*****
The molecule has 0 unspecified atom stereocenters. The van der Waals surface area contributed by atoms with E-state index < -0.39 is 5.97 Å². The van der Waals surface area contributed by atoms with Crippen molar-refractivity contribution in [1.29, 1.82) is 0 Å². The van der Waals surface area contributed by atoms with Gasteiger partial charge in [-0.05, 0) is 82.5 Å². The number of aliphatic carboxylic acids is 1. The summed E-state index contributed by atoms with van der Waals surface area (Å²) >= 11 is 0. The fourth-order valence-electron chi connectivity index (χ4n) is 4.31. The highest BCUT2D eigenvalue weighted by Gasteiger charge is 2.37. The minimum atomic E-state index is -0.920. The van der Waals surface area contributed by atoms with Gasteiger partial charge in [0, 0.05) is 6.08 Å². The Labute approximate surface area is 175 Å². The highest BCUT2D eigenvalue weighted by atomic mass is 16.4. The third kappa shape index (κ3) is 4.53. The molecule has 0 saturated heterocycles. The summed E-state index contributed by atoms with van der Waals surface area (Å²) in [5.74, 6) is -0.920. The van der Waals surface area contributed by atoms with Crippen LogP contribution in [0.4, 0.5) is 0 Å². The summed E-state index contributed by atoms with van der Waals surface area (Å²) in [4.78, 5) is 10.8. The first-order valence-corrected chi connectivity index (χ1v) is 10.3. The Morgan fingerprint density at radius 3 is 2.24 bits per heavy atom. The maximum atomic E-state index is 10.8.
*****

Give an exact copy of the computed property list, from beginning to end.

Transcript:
The molecule has 0 unspecified atom stereocenters. The van der Waals surface area contributed by atoms with E-state index < -0.39 is 5.97 Å². The van der Waals surface area contributed by atoms with Crippen molar-refractivity contribution in [1.29, 1.82) is 0 Å². The van der Waals surface area contributed by atoms with Gasteiger partial charge in [-0.05, 0) is 82.5 Å². The number of aliphatic carboxylic acids is 1. The summed E-state index contributed by atoms with van der Waals surface area (Å²) >= 11 is 0. The fourth-order valence-electron chi connectivity index (χ4n) is 4.31. The highest BCUT2D eigenvalue weighted by Gasteiger charge is 2.37. The minimum atomic E-state index is -0.920. The van der Waals surface area contributed by atoms with Gasteiger partial charge in [0, 0.05) is 6.08 Å². The Labute approximate surface area is 175 Å². The highest BCUT2D eigenvalue weighted by atomic mass is 16.4. The third kappa shape index (κ3) is 4.53. The molecule has 0 saturated heterocycles. The summed E-state index contributed by atoms with van der Waals surface area (Å²) in [5.74, 6) is -0.920. The van der Waals surface area contributed by atoms with Crippen LogP contribution in [0.4, 0.5) is 0 Å². The summed E-state index contributed by atoms with van der Waals surface area (Å²) in [4.78, 5) is 10.8. The first-order valence-corrected chi connectivity index (χ1v) is 10.3. The Morgan fingerprint density at radius 3 is 2.24 bits per heavy atom. The maximum atomic E-state index is 10.8.